But if anything, he sounded invigorated by having to fall back on his staff’s scouting fundamentals. DeCosta made his NFL bones as a scout, so he knows most of the essential work was done before social-distancing regulations clamped down on the Ravens and every other team. “It’s gonna be old school,” he said. “We know it can be done.”
The Ravens have the ammunition to move up in the first round, but that doesn’t mean they will.
With seven picks over the first four rounds, DeCosta acknowledged “we have the opportunity maybe to go up and get a guy.”
But he quickly added that when a coveted prospect starts to fall, the Ravens are usually outbid by another team more eager to move up. “Sometimes, the best trades are the ones we don’t make,” he said.
DeCosta will rarely tip his hand regarding expectations for an upcoming draft. But his words offered a useful reminder of the mentality he learned under previous general manager Ozzie Newsome. The Ravens trust their ability to find good players throughout the draft, so they’re reluctant to give up volume in the hunt for a specific prospect. That’s why we’ve seen them trade down more than up over the years.
Do they have the assets to move up for a sexy prospect such as Alabama wide receiver Jerry Jeudy? Sure. Are they likely to do so when there are at least a dozen receiver prospects who could help them right away? History tells us no.
That’s not to say that the Ravens will stand pat throughout the draft. They almost certainly will not. DeCosta is an aggressive general manager who loves to trade. Expect him to make opportunistic moves up and down the board. Just don’t set your hearts on a big first-day leap when he has urgent work to do at three or four positions.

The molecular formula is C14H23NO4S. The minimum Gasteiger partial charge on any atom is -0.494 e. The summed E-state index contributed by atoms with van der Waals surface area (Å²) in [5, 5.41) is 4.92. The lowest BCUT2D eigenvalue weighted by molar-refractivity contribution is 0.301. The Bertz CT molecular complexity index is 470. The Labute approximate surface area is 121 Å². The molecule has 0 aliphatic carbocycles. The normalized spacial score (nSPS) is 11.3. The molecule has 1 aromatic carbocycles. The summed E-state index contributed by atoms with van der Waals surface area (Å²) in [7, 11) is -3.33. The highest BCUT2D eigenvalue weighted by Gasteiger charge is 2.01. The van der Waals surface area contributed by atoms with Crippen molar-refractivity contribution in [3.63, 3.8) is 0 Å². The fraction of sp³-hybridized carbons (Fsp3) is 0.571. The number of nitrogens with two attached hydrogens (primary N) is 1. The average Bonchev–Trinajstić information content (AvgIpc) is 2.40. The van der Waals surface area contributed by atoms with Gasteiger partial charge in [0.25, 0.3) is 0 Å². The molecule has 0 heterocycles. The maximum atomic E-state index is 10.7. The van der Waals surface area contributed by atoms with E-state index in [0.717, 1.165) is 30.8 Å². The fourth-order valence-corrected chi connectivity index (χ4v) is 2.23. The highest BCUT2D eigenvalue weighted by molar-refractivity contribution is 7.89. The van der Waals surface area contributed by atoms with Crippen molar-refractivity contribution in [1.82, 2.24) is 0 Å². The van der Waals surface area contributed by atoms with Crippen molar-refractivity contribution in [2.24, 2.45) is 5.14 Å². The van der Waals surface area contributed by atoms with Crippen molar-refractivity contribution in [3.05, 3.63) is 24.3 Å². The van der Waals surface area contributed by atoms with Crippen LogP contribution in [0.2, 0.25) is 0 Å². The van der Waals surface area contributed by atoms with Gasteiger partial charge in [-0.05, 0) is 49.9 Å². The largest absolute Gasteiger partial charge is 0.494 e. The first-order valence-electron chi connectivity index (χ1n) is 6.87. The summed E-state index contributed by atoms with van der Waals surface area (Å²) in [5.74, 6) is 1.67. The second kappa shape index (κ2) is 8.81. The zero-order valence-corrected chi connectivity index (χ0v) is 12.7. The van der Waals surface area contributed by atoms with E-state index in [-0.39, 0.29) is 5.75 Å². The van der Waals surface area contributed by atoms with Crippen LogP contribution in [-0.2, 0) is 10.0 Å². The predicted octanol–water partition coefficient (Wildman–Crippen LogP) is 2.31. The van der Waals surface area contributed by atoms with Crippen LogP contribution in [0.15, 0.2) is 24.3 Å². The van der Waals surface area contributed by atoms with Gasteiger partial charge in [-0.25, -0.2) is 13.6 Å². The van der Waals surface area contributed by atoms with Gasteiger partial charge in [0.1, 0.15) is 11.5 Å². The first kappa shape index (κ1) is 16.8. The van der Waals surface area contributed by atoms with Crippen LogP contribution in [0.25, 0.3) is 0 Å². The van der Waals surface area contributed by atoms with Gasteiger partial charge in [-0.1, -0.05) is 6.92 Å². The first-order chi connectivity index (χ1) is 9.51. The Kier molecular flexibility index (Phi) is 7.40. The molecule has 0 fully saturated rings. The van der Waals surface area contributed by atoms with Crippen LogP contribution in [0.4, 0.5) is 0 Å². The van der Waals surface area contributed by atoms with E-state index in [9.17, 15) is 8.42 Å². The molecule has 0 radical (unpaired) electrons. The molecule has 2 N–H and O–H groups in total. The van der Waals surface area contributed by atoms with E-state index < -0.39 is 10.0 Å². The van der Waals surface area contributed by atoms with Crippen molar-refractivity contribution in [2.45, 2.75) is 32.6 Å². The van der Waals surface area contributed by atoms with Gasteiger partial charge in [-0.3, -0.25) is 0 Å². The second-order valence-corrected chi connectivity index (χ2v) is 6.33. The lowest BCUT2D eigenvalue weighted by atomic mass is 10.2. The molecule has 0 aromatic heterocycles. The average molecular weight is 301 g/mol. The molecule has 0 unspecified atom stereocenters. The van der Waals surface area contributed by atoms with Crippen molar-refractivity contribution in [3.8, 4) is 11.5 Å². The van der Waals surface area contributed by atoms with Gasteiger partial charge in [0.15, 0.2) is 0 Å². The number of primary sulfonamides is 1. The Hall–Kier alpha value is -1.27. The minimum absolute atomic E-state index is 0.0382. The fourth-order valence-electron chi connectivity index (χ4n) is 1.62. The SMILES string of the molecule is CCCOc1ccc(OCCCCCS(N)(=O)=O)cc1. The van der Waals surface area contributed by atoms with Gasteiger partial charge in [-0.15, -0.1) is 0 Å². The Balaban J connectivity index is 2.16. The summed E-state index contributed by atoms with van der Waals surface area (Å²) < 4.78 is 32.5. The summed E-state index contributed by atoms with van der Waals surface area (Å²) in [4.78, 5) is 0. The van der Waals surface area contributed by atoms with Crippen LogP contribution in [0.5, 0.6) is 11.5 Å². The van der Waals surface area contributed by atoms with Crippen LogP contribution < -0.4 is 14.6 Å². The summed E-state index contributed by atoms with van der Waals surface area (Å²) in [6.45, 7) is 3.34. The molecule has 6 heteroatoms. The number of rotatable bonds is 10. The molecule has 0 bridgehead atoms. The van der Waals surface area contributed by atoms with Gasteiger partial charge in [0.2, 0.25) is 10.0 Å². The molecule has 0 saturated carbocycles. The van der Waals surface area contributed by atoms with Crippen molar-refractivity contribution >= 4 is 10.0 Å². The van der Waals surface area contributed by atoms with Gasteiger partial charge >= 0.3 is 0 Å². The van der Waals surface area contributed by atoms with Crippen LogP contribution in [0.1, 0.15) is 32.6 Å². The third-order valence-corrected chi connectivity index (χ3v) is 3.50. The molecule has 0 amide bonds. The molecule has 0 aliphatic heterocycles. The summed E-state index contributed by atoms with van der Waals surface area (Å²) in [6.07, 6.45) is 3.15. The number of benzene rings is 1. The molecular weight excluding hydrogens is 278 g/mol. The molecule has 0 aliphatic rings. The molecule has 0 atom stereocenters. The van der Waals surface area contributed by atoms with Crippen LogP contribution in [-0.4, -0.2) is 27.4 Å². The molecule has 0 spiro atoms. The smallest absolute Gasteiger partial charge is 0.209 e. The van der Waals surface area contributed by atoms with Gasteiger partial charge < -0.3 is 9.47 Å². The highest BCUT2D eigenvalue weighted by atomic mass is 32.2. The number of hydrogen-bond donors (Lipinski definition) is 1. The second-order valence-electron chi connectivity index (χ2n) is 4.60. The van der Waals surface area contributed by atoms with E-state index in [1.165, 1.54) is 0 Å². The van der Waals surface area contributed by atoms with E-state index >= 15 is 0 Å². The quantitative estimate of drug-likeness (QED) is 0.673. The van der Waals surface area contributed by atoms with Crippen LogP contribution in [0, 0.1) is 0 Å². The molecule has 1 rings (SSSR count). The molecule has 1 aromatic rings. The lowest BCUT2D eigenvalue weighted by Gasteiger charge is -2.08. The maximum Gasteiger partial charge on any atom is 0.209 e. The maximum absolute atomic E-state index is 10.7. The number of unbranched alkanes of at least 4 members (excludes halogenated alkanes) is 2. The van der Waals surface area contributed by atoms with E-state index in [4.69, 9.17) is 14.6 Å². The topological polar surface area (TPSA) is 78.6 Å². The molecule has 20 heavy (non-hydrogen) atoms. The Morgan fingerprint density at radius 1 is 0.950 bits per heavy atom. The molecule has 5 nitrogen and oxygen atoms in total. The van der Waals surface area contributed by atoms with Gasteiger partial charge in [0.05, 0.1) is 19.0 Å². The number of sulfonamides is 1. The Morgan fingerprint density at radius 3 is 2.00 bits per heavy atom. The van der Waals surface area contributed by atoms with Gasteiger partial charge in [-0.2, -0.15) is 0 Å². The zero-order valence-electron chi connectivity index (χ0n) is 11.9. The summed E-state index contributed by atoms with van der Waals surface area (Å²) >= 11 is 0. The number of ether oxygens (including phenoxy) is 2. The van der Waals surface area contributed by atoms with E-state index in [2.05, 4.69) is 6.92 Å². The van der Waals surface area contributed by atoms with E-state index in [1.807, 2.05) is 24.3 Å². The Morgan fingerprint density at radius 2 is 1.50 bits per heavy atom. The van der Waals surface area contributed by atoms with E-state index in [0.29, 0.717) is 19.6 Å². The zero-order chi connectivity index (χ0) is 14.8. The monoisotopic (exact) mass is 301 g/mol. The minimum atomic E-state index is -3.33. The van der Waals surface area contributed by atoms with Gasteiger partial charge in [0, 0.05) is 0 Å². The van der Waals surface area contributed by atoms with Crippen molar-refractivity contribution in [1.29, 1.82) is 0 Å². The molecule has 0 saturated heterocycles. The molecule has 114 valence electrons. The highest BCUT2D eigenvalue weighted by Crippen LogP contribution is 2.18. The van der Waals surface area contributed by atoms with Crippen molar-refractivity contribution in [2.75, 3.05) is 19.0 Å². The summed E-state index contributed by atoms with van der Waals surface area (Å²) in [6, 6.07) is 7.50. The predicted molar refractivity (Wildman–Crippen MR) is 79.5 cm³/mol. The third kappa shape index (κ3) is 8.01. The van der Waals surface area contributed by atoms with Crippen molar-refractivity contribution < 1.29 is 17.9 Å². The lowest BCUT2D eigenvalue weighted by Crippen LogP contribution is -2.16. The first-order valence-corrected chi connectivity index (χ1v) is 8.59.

Replacing Marshal Yanda might be the Ravens’ most difficult assignment.
Harbaugh did not blow sunshine when asked about filling the shoes of an eight-time Pro Bowl guard. “The thinking is it’s going to be really hard,” he said. “He’s irreplaceable, bottom line.”
With their prolific rushing attack, the Ravens need powerful interior blockers more than ever, and one of the two best offensive linemen in franchise history just retired near the peak of his powers. The Ravens have a potential in-house solution in 2019 fourth-round pick Ben Powers, but that’s no given. They’re also facing uncertainty at center, where Matt Skura is working to come back from a catastrophic knee injury. To feel confident in their interior shuffle, they’ll need more good players.